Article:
If you've ever gotten crunk for Christ, jammed for Jehovah or for raised the roof for your redeemer, then Gregory Thomas has a TV show for you.
Known in Christian circles as "Brother Greg," the 47-year-old is creator and producer of Outside da Box, a public-access show that features gospel rap, drama, poetry and other arts.
The weekly program is taped at Tampa Bay Community Network on the University of Tampa campus and airs live, with a mix of in-studio performances and pre-recorded church concerts. More churches are encouraging "gospel rap ministers" to perform for the congregation, Thomas said, giving talented young Christians an alternative to the club scene.
In each episode, host Chad "Da' Decan" Bagley shows a video clip, invites the featured artists to perform a capella and chats with them about how they rep God through music. That's why Thomas named the show Outside da Box.
"It doesn't mean to stay outside of the church building, but what are you doing once you leave the building?" said Thomas, of Tampa, a member of Revealing Truth Ministries.
In Outside da Box's two-month history, guests have included the rap group True, singer Avari, House of Prayer Women's Trio and rap-rock-hip-hop trio HGA (His Glory Alone).
Seckond Chaynce, a member of HGA, found the experience of performing in studio "real professional." The 21-year-old, whose name is Trevor Thomas (no relation), leads a weekly Bible study with his fellow group members in their USF-area apartment. Seckond Chaynce said he also appreciates the show because not everyone wants to hear about drug dealers and gang-bangers. "I don't have to eat the garbage that I'm being fed. There's some healthier food out there," he said.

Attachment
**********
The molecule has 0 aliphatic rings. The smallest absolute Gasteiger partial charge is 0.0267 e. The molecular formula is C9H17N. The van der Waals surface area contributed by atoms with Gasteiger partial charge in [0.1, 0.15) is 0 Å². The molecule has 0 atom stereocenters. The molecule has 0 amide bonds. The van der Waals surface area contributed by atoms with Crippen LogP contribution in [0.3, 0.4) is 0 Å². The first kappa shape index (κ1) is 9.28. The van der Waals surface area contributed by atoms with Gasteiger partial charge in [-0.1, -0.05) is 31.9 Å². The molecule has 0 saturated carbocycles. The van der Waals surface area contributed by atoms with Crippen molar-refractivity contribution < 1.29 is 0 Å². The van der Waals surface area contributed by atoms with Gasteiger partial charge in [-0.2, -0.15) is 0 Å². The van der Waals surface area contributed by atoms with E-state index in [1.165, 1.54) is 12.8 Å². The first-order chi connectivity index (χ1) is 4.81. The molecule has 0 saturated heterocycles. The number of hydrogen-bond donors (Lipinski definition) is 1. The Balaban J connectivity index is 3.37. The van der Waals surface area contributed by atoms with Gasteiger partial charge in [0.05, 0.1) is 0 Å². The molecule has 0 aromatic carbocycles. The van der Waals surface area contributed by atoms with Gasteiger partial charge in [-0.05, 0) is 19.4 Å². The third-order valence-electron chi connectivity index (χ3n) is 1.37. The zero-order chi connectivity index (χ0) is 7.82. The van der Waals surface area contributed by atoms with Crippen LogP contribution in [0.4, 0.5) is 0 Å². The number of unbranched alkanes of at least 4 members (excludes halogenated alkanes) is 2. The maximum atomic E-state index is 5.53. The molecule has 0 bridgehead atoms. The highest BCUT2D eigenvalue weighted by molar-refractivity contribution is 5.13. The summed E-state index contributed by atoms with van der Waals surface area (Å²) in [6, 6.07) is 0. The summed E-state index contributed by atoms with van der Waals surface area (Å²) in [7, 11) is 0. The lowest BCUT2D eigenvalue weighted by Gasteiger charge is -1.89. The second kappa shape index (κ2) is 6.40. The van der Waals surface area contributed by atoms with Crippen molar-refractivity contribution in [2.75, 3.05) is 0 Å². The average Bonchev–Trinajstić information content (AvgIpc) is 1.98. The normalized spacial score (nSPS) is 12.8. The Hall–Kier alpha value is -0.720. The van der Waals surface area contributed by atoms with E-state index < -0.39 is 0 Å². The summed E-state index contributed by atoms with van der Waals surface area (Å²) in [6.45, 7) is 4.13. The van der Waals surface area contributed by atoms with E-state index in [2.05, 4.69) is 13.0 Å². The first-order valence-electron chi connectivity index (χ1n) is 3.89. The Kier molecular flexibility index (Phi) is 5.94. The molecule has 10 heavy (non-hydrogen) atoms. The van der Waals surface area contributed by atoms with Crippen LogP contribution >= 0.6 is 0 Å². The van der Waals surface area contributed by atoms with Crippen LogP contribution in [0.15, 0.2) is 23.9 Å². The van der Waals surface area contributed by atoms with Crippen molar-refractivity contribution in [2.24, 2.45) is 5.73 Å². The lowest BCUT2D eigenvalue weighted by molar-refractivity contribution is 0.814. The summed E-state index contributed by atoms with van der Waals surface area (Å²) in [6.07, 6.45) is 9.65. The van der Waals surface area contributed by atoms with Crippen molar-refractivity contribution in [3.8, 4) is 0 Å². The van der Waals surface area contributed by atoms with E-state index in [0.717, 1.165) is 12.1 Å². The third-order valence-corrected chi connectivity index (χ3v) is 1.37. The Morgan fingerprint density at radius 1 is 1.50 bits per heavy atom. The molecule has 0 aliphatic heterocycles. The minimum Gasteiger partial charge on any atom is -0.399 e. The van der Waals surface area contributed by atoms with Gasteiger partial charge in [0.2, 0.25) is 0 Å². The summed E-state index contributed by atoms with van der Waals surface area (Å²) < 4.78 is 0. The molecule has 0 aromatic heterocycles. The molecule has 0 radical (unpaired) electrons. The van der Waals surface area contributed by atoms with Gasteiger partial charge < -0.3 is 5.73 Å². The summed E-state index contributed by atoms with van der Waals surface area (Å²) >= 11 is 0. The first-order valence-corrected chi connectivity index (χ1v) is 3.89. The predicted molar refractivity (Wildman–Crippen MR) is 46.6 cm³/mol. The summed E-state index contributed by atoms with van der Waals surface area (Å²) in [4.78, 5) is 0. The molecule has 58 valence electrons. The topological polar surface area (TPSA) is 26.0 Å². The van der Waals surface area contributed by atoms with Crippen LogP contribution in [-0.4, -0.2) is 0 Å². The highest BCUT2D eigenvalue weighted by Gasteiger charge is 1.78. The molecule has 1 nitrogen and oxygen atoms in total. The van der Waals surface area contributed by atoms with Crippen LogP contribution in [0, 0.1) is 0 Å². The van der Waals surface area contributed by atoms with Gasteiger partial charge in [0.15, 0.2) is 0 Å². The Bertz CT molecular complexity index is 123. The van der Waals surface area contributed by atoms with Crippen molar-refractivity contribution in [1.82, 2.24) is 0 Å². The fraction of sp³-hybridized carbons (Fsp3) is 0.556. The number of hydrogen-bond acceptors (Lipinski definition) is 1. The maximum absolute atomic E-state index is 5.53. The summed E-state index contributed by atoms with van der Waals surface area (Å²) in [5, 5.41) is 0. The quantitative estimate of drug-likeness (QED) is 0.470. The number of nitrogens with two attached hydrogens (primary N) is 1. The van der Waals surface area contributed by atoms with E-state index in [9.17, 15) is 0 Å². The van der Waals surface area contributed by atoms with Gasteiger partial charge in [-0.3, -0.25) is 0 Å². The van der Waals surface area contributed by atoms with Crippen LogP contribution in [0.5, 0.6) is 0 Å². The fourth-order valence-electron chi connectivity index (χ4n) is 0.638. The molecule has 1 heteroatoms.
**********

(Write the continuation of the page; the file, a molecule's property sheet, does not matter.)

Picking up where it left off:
Each episode has a theme. Past topics have included the role of politics in churches and a discussion about church members who consider gospel rap un-Christian.
But Outside da Box isn't just about preaching.
"It's all about the skill, as well," Thomas said. "It's that whole culture of rap ... but it's on a righteous level."
Performers are not paid but get their video played on the show.
Thomas, a waiter at the WestShore Plaza P.F. Chang's, ran a cable show in East Orange, N.J., in the mid-'90s called Club Nubian. The program was basically a secular version of Outside da Box. Thomas said he's received 17 e-mails since the show started. All were positive with the exception of two viewers who wanted him to air more hard-core rap.
"What I'm offering is a choice," he said. "You get all the pop and the bang of the music, and yet you still get a message."